New Nation, New You: 'Synonyms' Crosses Borders In Search Of Self The movie is about a young Israeli man, not long out of the army, who decides to renounce his national identity. He wants to become French, but finds culture can't be changed like an outfit.

New Nation, New You: 'Synonyms' Crosses Borders In Search Of Self

New Nation, New You: 'Synonyms' Crosses Borders In Search Of Self

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The movie is about a young Israeli man, not long out of the army, who decides to renounce his national identity. He wants to become French, but finds culture can't be changed like an outfit.


The new film "Synonyms" won the top prize at this year's Berlin Film Festival. It tells the story of a man who wants to obliterate his identity. He leaves his homeland, learns a new language, vows never to speak his old one again. Though it's fiction, the movie is based on the life of its writer-director and inspired by the experiences of its star. Howie Movshovitz of member station KUNC reports.

HOWIE MOVSHOVITZ, BYLINE: Yoav has just a backpack and the address of an empty apartment when he lands in Paris. He walks the streets, reciting random French words he's trying to memorize.


TOM MERCIER: (As Yoav, speaking French).

MOVSHOVITZ: Yoav is from Israel and insists he hates his homeland. He vows never to speak Hebrew again, says his creator, director and writer, Nadav Lapid.

NADAV LAPID: It's not a film about a guy who goes to Paris because he wants to talk a bit of French in order to be able to buy a croissant in a bakery. It's someone who wants, in a way, to die as an Israeli and be reborn as French. And in a way, with each word in French, he's also trying to practice or trying to fabricate his new self.


MERCIER: (As Yoav, speaking French).

MOVSHOVITZ: It's a feeling Lapid knows well. When he was in his 20s, he did the same thing not long after leaving the mandatory military service most Israelis must do. For him, Lapid says, the military indoctrination of a poetry-loving boy began in kindergarten.

LAPID: When you train yourself to be someone else or at least when you suppress certain important parts of your personality and when you do it for years and years and years - and then, of course, doing the military service - at the end, of course, you don't know anymore who you are. You don't know who is the wrong self and who is the right self, which nature is the second one and which is the first one. And I think that this exactly was the thing I was running away from. I felt that I perverted myself.

MOVSHOVITZ: But life in France was not easy.

LAPID: I was very poor. I was living in a 9-meters, miserable studio. I was eating each day the same food. The cheapest meal that I could find, exactly like in the film, was composed of tomato sauce and pasta - tomato sauce and pasta for two years. And I was pretty lonely.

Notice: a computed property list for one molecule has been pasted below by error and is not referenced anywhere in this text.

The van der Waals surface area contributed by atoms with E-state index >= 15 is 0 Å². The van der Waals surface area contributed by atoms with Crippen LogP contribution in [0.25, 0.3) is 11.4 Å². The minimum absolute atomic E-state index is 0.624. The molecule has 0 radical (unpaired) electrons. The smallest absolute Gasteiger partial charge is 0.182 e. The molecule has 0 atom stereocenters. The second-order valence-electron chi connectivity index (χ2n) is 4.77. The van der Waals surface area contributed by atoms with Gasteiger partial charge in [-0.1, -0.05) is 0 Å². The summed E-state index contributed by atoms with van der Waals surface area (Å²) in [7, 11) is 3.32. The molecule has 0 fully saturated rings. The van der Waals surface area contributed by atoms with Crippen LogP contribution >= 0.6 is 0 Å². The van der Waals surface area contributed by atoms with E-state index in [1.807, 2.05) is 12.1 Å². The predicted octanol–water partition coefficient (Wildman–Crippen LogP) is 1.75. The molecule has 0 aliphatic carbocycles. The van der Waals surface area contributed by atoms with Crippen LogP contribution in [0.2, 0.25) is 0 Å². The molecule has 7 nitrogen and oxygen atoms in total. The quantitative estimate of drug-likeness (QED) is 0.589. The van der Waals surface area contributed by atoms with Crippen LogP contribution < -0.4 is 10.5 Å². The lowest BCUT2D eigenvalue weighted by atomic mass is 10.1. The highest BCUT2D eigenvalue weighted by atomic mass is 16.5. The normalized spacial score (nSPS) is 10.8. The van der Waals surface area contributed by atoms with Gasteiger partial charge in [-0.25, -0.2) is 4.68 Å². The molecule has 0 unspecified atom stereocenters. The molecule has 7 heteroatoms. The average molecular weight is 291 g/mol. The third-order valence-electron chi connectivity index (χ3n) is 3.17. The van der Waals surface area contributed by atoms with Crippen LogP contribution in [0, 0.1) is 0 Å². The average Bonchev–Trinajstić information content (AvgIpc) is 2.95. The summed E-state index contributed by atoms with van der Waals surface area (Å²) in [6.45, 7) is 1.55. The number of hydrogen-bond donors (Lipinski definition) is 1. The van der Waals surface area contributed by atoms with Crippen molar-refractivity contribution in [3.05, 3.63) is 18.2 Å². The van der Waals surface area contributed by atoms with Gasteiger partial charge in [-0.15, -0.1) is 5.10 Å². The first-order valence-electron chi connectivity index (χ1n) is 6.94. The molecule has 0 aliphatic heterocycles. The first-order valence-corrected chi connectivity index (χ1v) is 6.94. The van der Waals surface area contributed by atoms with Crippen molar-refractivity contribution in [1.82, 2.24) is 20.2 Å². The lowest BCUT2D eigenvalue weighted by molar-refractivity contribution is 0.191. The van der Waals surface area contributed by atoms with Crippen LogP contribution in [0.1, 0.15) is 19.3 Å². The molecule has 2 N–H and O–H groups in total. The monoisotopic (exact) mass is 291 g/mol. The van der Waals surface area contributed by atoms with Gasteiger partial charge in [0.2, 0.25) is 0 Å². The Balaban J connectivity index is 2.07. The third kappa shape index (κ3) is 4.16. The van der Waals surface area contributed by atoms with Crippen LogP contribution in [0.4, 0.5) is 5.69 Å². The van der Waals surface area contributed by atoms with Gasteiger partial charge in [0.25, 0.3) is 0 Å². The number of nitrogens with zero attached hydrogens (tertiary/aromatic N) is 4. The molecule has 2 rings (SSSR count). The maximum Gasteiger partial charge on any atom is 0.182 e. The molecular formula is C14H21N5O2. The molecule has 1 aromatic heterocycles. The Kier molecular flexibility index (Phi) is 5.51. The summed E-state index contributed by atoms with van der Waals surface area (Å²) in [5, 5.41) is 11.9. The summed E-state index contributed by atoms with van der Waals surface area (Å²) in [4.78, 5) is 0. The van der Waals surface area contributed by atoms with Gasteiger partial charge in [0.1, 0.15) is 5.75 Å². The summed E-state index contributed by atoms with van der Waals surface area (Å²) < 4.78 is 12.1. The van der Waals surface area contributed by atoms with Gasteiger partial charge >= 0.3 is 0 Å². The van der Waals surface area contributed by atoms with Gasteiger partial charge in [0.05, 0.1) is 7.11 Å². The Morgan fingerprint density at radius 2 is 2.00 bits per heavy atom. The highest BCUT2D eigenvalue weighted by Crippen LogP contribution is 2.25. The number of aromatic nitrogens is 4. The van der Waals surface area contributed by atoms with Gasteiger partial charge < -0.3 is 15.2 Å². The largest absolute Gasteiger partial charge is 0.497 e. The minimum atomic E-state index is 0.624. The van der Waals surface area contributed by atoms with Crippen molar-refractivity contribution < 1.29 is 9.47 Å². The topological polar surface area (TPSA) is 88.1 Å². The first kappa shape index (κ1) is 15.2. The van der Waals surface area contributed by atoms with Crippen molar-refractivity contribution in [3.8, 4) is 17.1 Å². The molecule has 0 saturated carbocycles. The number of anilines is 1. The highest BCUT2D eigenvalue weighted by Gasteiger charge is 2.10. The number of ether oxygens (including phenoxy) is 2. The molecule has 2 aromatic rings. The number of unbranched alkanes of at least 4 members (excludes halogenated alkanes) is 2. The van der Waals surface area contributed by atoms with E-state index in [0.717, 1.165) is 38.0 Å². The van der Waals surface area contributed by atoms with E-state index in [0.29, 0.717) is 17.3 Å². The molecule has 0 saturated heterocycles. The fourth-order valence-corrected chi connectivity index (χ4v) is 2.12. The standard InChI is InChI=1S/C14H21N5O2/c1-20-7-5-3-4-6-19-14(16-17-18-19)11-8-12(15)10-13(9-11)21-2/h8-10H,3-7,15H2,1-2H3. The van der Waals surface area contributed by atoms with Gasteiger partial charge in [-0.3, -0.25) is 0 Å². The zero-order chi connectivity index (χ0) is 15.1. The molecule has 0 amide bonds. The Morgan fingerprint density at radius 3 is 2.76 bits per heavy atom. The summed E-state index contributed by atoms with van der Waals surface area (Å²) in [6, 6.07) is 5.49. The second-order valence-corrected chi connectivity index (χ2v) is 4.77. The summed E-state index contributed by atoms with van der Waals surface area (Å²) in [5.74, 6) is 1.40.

MOVSHOVITZ: Lapid says he was not fleeing specific policies of the Israeli government. It was more a question of finding the opposite of Israeli culture in the softer aesthetics of France. But fitting in was another matter. Israeli actor Tom Mercier, who plays Yoav, says that when he went to France to act in "Synonyms," he shared the ambivalence of the character he plays and that of the director.

MERCIER: For me, being in a new country, I felt all the time that people - when they talk to me in French, I felt a wave of joyfulness and sort of the pain because I couldn't be a part of them, even though that I want to be a part of this culture. And all the time, I have this wall of being the person that came from another country. You find a sort of - a door that's closed in your face.

MOVSHOVITZ: That tension's at the heart of the film. But Mercier had a connection to France that director Nadav Lapid did not. Mercier's father is French, even though the actor grew up in Israel and didn't speak French as a child. So he had a different reason for wanting to leave the country.

MERCIER: I wanted, in a way, to go back to sort of the things that I'm not understanding. I wanted to get closer to my own origins. And that film opened me that door. I didn't finish the film and go back to Israel. I'm living in Paris since the movie. I stayed there. But I feel more belonged to my country when I am more connected to myself. And I think that this is one of the biggest presents that I can get from that movie.

MOVSHOVITZ: Filmmaker Nadav Lapid says that he too felt his Israeli-ness when he lived in Paris. But he felt trapped by his national identity.

LAPID: I wanted to look at the sun. I wanted to look at the moon. I wanted to feel the night. I wanted to feel the day. I wanted to feel the cold and the hot and love and kiss and whatever and not all the time being obsessed with this identity thing.

MOVSHOVITZ: So Lapid returned home to Tel Aviv.

LAPID: When I was going back to Israel, it was in the middle of one of the hardest waves of confrontations and conflicts between Israel and Palestinians. There were endless - what we call terrorist actions. Buses were exploding in the middle of Tel Aviv, in the middle of Jerusalem, where I started to study cinema. But it was going back home. Yeah.

MOVSHOVITZ: For NPR News, I'm Howie Movshovitz.

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